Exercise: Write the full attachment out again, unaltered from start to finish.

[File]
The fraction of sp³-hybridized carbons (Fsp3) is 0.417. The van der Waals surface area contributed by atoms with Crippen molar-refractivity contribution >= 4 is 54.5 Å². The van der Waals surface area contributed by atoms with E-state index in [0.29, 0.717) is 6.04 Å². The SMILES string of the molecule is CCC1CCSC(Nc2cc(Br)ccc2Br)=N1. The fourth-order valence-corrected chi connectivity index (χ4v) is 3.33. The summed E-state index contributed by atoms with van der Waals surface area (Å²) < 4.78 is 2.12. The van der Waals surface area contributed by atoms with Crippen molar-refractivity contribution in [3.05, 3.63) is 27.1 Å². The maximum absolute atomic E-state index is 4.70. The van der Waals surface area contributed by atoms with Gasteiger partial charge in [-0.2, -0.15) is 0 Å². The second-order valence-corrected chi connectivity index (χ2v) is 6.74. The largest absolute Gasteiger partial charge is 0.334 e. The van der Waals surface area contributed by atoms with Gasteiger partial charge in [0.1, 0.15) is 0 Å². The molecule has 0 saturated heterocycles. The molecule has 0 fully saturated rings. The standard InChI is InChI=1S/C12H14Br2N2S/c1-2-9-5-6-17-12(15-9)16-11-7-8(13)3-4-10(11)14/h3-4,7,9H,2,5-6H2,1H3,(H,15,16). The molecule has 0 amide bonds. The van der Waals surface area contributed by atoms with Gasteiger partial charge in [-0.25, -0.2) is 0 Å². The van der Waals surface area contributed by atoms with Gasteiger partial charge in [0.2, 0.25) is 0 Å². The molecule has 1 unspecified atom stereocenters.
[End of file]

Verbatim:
The fraction of sp³-hybridized carbons (Fsp3) is 0.417. The van der Waals surface area contributed by atoms with Crippen molar-refractivity contribution >= 4 is 54.5 Å². The van der Waals surface area contributed by atoms with E-state index in [0.29, 0.717) is 6.04 Å². The SMILES string of the molecule is CCC1CCSC(Nc2cc(Br)ccc2Br)=N1. The fourth-order valence-corrected chi connectivity index (χ4v) is 3.33. The summed E-state index contributed by atoms with van der Waals surface area (Å²) < 4.78 is 2.12. The van der Waals surface area contributed by atoms with Crippen molar-refractivity contribution in [3.05, 3.63) is 27.1 Å². The maximum absolute atomic E-state index is 4.70. The van der Waals surface area contributed by atoms with Gasteiger partial charge in [-0.2, -0.15) is 0 Å². The second-order valence-corrected chi connectivity index (χ2v) is 6.74. The largest absolute Gasteiger partial charge is 0.334 e. The van der Waals surface area contributed by atoms with Gasteiger partial charge in [0.1, 0.15) is 0 Å². The molecule has 0 saturated heterocycles. The molecule has 0 fully saturated rings. The standard InChI is InChI=1S/C12H14Br2N2S/c1-2-9-5-6-17-12(15-9)16-11-7-8(13)3-4-10(11)14/h3-4,7,9H,2,5-6H2,1H3,(H,15,16). The molecule has 0 amide bonds. The van der Waals surface area contributed by atoms with Gasteiger partial charge in [-0.25, -0.2) is 0 Å². The van der Waals surface area contributed by atoms with Gasteiger partial charge in [0.2, 0.25) is 0 Å². The molecule has 1 unspecified atom stereocenters.